HSBC, the largest lender in Hong Kong and Europe, has opened its first centre that combines wealth management, insurance and medical check-up services into a one-stop shop, as part of its broader effort to capture more ultra-wealthy customers in Hong Kong and the Greater Bay Area (GBA).
The 10,000 square feet-plus centre is located at K11 Aterlier Victoria Dockside in Tsim Sha Tsui, and will serve HSBC customers with investible assets over US$1 million, the bank said on Wednesday. It plans to open two more centres with a similar concept next year, one on Hong Kong Island and another in a GBA city, said Edward Moncreiffe, chief executive of HSBC Life in Hong Kong.
“The new HSBC centre can meet the demand of our high-net-worth customers who want to have a one-stop shop to manage their health and well-being and support them in their wealth creation journeys,” said Moncreiffe, adding that customers want to access these kinds of services in one place.
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HSBC Life offers health insurance coverage of up to HK$40 million per year and individual life risk policies of up to US$100 million per person, among the highest in the city. Many customers also want medical check-ups and illness prevention programs, said Moncreiffe, and the new centres will have doctors on site.
The expansion is the latest move by HSBC to boost its wealth management services. The bank’s third quarter earnings report on Monday showed that its private banking business in Asia Pacific contributed almost 80 per cent of global new money intake.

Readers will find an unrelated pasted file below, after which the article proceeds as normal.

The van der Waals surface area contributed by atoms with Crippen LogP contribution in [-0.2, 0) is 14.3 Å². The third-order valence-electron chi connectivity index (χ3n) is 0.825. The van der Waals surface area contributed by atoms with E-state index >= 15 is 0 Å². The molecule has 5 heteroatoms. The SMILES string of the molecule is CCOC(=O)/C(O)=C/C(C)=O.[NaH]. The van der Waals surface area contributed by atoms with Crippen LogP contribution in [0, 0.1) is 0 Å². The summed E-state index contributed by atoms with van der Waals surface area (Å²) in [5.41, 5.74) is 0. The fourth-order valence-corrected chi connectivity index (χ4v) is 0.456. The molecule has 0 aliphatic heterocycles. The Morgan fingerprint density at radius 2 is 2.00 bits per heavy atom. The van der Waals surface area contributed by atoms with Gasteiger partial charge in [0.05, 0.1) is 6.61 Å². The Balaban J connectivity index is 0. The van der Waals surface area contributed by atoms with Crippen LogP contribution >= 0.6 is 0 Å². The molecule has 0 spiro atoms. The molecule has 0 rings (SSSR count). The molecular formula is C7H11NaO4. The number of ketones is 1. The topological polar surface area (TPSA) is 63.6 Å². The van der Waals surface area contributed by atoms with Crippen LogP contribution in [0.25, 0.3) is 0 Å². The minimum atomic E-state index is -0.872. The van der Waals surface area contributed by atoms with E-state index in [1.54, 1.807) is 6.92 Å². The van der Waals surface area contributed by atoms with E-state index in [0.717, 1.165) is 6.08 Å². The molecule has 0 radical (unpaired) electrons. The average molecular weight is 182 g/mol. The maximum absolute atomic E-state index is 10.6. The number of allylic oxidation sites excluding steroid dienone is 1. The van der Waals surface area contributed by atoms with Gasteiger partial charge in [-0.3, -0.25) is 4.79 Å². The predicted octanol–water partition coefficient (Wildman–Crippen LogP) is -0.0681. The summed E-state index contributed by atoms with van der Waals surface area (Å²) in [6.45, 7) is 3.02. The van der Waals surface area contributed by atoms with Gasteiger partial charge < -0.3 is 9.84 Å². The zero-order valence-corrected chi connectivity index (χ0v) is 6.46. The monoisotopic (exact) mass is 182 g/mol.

HSBC was among 19 local lenders approved to conduct the Wealth Management Scheme to sell products to both mainland and Hong Kong investors from last week. The bank has 5,000 staff and 60 wealth centres in the GBA to serve these customers.
The GBA is the Chinese government’s plan to link the cities of Hong Kong, Macau, Guangzhou, Shenzhen, Zhuhai, Foshan, Zhongshan, Dongguan, Huizhou, Jiangmen and Zhaoqing into an integrated economic and business hub.
Maggie Ng, head of wealth and personal banking for HSBC Hong Kong said the centre should provide “a professional and yet relaxed environment [for high-net-worth clients] to discuss their financial needs with our wealth experts.” She added the centre should capture mainland tourists from the GBA when the border reopens in future.
Ng said the GBA has over 450,000 families holding at least 6 million yuan (US$938,000) in investible assets but that less than 20 per cent of GBA residents in mainland China have overseas wealth products in their portfolios.
HSBC has competition. Manulife, the second-biggest insurer in Hong Kong, in August opened a 7,300 sq ft centre at the Gateway in Tsim Sha Tsui to cater to high-net-worth individuals, tripling the size of its previous footprint. The move dovetails with its plan to move into its fifth office tower in the city later this year.
The city’s top three insurers – AIA, Manulife and Prudential – last year hired many former airline and tourist industry workers displaced during the pandemic-driven economic slump. Hong Kong-based insurance sales staff expanded by 5 per cent to a record 129,939 at the end of May, official data shows.
Bowtie Life Insurance, which is Hong Kong’s first virtual insurance company, opened a cafe in Wan Chai in March, and teamed up with the health care service provider JP Partners Medical in July to launch a health services centre in Wan Chai.
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